Skip to main content

Some more thoughts on Authority and Christian doctrine and practice

            It’s been a while since I’ve posted any thoughts on my blog. I have recently finished reading D. H. Williams’ book Evangelicals and Tradition, and decided to continue some of my brief thoughts on the problem of biblical interpretation and authority for Christian doctrine and practice (see here). The debate in question is, of course, of importance for all of the different groups that would claim to be Christian.

            Now Protestants make the claim that the Bible, the inspired word of God, alone, is the only authority for all Christian practice and doctrine. The protestant would deny that tradition, in any form, can exercise any authority on Christian doctrine and practice. There are, however, a number of problems to such a claim. First of all, it is a matter of historical fact that the canon of the New Testament was discovered, defended, and worked out by the early church during the first 500 years of its existence. Therefore, the New Testament, and therefore the Bible as we know it was non-existent as authority for the church. Does this mean that during the first 500 years of the church there was no authority for church practice and doctrine? It would seem, first of all, that during the first century the living apostles, and the teachings that they gave publicly (tradition), served as the authority for the early church. Afterwards, their writings (part of which became the New Testament), and the tradition that they passed on to the churches (see 1 Cor. 15) was used as authority. This is where the problems, so to say, began. After the apostles had died the authority for church doctrine and practice were their inspired writings as interpreted by the church community.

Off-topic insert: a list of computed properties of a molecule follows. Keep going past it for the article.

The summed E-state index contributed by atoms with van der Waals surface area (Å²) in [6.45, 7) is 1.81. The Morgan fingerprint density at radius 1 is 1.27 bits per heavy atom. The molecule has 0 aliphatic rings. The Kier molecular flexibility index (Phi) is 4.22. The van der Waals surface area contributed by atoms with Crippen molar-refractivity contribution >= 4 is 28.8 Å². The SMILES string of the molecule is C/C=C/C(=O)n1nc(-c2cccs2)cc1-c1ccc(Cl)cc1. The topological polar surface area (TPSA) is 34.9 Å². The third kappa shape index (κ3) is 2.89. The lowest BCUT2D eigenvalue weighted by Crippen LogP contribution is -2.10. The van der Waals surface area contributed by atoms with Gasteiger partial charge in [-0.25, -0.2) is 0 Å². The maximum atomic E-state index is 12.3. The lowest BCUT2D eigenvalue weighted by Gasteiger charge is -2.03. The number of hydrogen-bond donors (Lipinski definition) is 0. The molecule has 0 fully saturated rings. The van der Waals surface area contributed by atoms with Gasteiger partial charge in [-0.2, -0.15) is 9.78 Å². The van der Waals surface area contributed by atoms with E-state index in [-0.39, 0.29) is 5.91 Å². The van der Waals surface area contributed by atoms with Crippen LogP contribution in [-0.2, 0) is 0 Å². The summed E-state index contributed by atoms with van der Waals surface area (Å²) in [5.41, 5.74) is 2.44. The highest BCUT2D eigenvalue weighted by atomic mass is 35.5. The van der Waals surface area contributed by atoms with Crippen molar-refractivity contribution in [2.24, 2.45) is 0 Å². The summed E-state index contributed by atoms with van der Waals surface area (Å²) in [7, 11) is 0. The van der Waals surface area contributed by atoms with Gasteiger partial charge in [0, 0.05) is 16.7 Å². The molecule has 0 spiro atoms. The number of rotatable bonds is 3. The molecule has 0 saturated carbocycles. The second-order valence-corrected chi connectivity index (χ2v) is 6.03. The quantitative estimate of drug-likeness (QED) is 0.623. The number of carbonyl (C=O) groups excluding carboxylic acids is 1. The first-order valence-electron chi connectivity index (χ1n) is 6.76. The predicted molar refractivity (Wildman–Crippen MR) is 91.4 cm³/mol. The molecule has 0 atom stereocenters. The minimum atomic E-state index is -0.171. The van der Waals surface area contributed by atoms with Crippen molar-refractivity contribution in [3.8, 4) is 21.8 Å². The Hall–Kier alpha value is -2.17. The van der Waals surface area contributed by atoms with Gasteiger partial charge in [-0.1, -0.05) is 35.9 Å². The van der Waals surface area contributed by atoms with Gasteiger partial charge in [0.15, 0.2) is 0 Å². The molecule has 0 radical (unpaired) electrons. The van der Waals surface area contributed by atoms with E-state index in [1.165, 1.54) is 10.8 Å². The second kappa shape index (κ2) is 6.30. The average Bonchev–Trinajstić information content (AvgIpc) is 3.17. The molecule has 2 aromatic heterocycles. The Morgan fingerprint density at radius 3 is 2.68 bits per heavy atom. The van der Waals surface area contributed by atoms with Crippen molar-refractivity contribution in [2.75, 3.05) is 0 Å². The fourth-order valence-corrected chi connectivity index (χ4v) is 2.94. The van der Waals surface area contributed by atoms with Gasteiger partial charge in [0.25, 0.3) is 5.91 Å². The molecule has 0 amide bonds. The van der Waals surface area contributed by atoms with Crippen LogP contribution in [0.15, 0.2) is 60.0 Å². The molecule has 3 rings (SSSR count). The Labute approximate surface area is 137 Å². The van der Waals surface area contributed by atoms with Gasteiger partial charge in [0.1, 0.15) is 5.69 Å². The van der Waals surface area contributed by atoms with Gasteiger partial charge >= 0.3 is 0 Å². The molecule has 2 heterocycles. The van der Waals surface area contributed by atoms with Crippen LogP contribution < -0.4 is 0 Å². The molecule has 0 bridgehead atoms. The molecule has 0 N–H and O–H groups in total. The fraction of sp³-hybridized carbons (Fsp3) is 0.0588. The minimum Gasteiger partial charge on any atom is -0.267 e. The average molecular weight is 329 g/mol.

At this point, another question presses itself upon us. Namely, how do we explain the discovery or selection of the canon by the early church? There are a number of criteria, which I have already discussed in a previous blog, but, one thing that is sure is that it certainly seems that God supernaturally directed the selection of the books that are in the canon through the fathers of the early church. This question takes us further into our discussion of authority by bringing up a further question.

Does the divine direction of God stop with the selection of the books of the canon, or does He divinely protect His church from heresy? This is an important question for the subject of authority, because most Protestants would claim that God, the Holy Spirit, illumines the Christian (individual) who is reading the Bible, so as to help him/her to understand, and properly interpret the Bible. Now, if this principle is true, then, it seems arrogant to claim that somewhere along the line (first, second, 13th, or even in the 15th century after Christ) the church (which is composed of individual Christians) deviated entirely from the true interpretation and meaning of Scripture. That is to say, if the Holy Spirit illumines the Christian individual who is reading scriptures such that they are able to properly understand scripture, then, this is true in all ages of the church, and the claim that the church deviated drastically from that which Jesus intended, seems foundationless. Yet, there do seem to be some teachings, in numerous Christian groups (found within Catholicism, and cults of Protestantism such as Jehovah’s Witnesses) that are the subject of great debate, and some which are even heretical. How could this be so if the Holy Spirit divinely illumines the Christian who prays, and seeks his wisdom? In other words, if this principle is true, then, or so it seems, we must assume that God illumined the early church fathers, and the many other Christian authors down through the centuries, just as much as any contemporary Protestant Christian author is illumined. Someone who wishes to repudiate the early church, and medieval, fathers might claim that they erred because they were not true Christians. However, doubting the salvation of an author in order to bypass this principle is an instance of special pleading. How can one be sure that any particular author is, or is not, a Christian?